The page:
Bahá'í Epistolary

Monday, 18 June 2007

A tribute to ten Shirazi women

On the night of the 18th of June, 1983, ten Bahá'í women were hanged in Shiraz for refusing to deny their faith.

"Two days later, Mona and the other nine women were told that they would be given one more chance to recant their Faith or be sentenced to die. It was their last chance to remain alive. That night, Mona had another dream in which she was in prison saying the long obligatory prayer. Abdu'l-Baha came through the cell door and sat on the bed on which Mona's mother was sleeping. Tahirih Siyavushi was sleeping on the floor. He patted her mother's head and raised His other hand towards Mona, who thought to herself that He might leave if she continued saying her prayer. So she sat on her knees in front of Abdu'l-Baha and held her hands in His. 'Abdu'l-Baha asked Mona, "What do you want?" Mona replied, "Steadfastness." 'Abdu'l-Baha asked again, "What do you want from us?" Mona replied, "Steadfastness for all the friends." Abdu'l-Baha asked for a third time, "What do you want?" Mona again replied, "Steadfastness." Then Abdu'l-Baha said twice, "It is granted. It is granted." "

"Mona replied, 'Mother, If I knew that during each year I spend in prison only a few people become Baha'is, I would wish that I could spend a hundred thousand years in prison.'

'And if I knew that because of my execution, all the youth of the world would arise, join hands in service to humanity, become selfless, teach the world about Baha'i ideals and try to move the world, I would beg Baha'u'llah to give me 100,000 lives to sacrifice in his path.'

* * * * *

It is with trepidation that I begin to write these words. My heart’s vocabulary of emotions seems unequal to the object of my contemplation, how much more the groaning structure of my words. I have prayed with all the fervour of my heart for the sincerity to feel, the eloquence to express. And yet, at the gateway, my knees weaken.

Tahirih Siyavushi, when she placed her neck upon the noose, was my age as I write these lines. Mona Mahmudnizhad, when she breathed her last, was my age when I became a Bahá’í. Mrs. Yalda’i was the same age as my mother is today, when they killed her after whipping her two hundred times, blending her clothes with her skin. Mrs Ishraqi was only four years younger. Her daughter Roya, Zarrin Muqimi, Shirin Dalvand, Akhtar Sabit, Simin Sabiri, and Mahsrid Nirumand, were all younger than I am.

This very night, perhaps this very hour at which I am now writing, twenty four years ago, they were killed for a Faith whose name I bear.When I think of them, I remember the living.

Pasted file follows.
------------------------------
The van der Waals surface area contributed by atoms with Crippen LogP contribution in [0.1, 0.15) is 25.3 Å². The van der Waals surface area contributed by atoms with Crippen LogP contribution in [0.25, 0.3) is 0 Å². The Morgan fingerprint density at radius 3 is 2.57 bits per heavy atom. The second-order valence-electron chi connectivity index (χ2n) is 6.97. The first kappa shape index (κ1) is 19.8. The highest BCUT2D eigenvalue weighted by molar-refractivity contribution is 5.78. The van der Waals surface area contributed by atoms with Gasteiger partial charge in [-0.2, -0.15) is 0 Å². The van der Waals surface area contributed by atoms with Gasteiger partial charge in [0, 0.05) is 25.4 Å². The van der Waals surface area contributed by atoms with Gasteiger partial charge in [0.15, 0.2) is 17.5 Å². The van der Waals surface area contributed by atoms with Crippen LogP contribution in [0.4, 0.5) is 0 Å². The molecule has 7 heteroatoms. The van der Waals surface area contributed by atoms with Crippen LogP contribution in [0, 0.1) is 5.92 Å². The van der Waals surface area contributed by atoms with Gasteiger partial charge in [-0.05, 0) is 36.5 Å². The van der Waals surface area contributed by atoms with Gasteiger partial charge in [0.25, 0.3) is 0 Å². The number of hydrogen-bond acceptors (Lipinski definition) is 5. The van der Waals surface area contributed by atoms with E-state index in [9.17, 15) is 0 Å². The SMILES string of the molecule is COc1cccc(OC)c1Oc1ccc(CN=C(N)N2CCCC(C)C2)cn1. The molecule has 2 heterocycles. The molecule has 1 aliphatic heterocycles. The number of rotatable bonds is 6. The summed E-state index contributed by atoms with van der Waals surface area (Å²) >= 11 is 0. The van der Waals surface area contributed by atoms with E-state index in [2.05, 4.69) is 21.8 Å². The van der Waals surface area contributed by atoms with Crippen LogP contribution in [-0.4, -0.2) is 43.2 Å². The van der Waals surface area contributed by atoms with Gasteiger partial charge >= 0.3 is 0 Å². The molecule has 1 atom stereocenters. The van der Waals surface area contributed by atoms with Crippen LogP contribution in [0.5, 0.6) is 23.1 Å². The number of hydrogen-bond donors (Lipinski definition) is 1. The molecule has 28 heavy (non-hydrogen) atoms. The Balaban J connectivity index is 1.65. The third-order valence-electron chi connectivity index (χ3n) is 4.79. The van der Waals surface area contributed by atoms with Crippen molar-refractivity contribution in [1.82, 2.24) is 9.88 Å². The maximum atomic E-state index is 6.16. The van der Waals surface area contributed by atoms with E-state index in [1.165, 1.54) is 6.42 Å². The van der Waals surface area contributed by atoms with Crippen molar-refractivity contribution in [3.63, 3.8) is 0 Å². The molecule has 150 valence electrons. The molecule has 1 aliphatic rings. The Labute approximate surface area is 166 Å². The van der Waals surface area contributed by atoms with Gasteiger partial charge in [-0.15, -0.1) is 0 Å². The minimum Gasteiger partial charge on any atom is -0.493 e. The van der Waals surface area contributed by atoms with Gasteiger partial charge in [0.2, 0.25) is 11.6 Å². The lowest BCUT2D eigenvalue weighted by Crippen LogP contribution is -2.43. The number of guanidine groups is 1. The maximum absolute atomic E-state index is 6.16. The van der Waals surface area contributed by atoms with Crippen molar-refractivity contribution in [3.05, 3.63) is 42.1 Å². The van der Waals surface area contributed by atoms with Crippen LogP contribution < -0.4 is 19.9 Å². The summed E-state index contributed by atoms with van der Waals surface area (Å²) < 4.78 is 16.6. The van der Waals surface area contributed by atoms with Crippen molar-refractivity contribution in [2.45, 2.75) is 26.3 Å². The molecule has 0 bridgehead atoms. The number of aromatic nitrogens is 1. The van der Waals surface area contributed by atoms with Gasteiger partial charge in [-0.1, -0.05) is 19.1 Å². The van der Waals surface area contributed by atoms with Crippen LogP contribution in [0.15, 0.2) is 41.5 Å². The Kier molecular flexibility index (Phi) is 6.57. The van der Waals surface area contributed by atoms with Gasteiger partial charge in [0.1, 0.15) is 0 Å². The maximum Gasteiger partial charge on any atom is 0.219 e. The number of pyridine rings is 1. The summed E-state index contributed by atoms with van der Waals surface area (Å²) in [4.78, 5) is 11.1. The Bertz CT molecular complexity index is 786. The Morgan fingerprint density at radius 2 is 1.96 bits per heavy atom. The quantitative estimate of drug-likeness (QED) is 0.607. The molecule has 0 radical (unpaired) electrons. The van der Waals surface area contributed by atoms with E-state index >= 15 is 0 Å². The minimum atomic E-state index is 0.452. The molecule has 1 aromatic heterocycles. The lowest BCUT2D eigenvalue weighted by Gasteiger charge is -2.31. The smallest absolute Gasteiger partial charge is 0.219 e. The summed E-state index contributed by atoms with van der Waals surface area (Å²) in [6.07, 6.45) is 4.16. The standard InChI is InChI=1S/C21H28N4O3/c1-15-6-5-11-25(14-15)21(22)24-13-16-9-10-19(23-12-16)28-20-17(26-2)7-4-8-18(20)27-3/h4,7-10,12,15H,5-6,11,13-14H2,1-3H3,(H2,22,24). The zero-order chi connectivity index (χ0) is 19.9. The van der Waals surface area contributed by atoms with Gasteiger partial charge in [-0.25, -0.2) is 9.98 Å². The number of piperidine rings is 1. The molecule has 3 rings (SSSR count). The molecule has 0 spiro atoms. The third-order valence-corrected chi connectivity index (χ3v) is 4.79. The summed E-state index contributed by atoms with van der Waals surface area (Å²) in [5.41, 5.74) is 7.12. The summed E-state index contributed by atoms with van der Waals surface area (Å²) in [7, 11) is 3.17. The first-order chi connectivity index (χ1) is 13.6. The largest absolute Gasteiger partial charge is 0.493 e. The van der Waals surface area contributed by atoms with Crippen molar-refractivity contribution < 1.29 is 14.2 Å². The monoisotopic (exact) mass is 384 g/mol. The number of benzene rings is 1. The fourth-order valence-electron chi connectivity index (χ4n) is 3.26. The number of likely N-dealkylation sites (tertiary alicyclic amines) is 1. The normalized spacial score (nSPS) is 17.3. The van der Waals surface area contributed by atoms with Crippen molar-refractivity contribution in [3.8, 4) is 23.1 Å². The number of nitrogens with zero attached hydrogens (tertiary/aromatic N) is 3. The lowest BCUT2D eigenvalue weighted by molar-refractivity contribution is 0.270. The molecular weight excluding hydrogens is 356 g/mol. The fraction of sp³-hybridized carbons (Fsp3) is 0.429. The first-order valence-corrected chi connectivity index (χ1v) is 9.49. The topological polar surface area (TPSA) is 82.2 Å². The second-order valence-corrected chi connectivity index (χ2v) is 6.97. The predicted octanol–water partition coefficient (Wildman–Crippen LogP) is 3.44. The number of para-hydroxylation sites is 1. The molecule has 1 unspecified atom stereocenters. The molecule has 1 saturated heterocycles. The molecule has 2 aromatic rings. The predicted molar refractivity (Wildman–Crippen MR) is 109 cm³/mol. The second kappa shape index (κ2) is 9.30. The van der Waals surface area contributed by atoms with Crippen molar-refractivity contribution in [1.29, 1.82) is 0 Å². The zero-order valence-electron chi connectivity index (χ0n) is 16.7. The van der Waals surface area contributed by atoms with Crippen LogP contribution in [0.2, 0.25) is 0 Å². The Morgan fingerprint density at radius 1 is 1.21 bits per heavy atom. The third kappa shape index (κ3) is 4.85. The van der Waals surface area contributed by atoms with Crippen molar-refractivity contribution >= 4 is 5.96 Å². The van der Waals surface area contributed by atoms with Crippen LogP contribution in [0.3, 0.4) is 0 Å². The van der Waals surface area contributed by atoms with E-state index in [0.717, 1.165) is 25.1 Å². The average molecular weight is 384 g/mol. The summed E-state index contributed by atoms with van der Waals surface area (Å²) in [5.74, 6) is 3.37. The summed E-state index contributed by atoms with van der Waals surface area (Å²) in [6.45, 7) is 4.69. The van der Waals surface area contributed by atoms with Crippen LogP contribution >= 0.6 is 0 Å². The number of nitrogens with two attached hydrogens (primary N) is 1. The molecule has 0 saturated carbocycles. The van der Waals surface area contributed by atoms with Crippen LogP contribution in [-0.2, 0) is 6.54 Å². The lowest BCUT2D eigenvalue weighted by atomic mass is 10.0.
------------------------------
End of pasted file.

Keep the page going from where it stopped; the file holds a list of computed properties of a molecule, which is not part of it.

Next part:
Not in the abstract.

I remember a young Shirazi woman in the lonely town of Felixtowe, England, who taught me to pray, not in words, but in the fervour of her supplications, and the burning fire in her gut at the perplexity of being alive, of being spared, when those ten women, when Mona, her own friend, were not. I think of her brother, and his dreams of Bahá’u’lláh, and his unassuming, yet unflagging and fruit-bearing dedication to servitude to His Cause. I think of the same outwardly disciplined, inwardly consuming flame in the serenely fervent eyes, brimming with unshed yet constantly flowing tears - of devotion and pain and longing - of a lone woman scholar of Shiraz, of the same generation, who now quietly but powerfully sheds her light in far distant Northern climes. And I think of those ten women’s fellow prisoner, who blessed my house with her stay, and befriended my three year old child, with whom I was united, for brief hours, in their remembrance, as I laboured to bring her voice, and their memory, to tens of thousands of readers of two publications in Scotland. And I remember a husband and wife I briefly met at the Guardian’s resting place in London, on a brief respite from some six years spent in different Iranian prisons, on their way back to Iran to likely future incarceration. They invited me to be their guest, should I ever visit the land of my heart’s desire. I felt they were my hosts already, as they shared of the abundance of their sorrow-seared, joy-irradiated, hearts.

That quiet intensity in the eyes of these cherished companions, or rather, to use a Persian idiom, that burning in their liver - something at once intensely spiritual, and visceral, instinct at once with light and only just contained emotion, like a voice that says, at every moment “Do not rest! Do not falter! Do not betray the trust!” - is to me pure evocation, lingering perfume of a moment, a moment that broke through the bars and walls of Adelabad and Seppah, and refused to become past, remaining instead present, ever ongoing, long after the fingers that type these fugitive words join the earth that entombs their precious if ephemeral bodies.

Perhaps my thoughts turn so immediately, so instinctively to these friends of mine, who belong, not by design or by appointment, to what the Bahá’í writings call “the remnant of the martyrs”, even as their forebears were the “remnants of the sword” (baqiyyatu’s sayf), because they seem to hear most immediately and pressingly, most continually and urgently, an admonishment that these ten women, and their fathers, and husbands and friends who shared their fate call out to us, in that silence that speaks when words avail not, call out insistently, in the manner of their death, to the manner of our lives.

I do not know by what means to fit my feet into their crimson footprints. My spirit breaks with love and inadequacy. Many are the things I hoped to say in this brief tribute. None have the strength to make it past my yearning. I can only hope the heat of their affliction is such as to burn at least some links in the long chain of self-defeat that holds me back from flying as my innermost spirit visions and desires, and that the selfsame heat does make me move, move an inch, a mile, a frasakh:

“While Persia remains heedless and unaware and its sorely-tried friends are beset by grievous repressions and cruelties, the hosts of life, the bearers of the divine Message of salvation are moving far and wide over the extensive territories of the free world, and bending their energies to capture the citadels of men's hearts. The motivating impulse, the driving power which is responsible for the successful achievements of these sanctified beings is derived from the heat and flame and the influence released through the relentless persecutions and ordeals which the pure-hearted friends in Persia are enduring. Wherefore has the Master said: When the light of God is ignited in the East it will shed illumination upon the West and its evidences will become visible both in the North and in the South.” (Shoghi Effendi, Fire and Light (Nar va Nur), section III)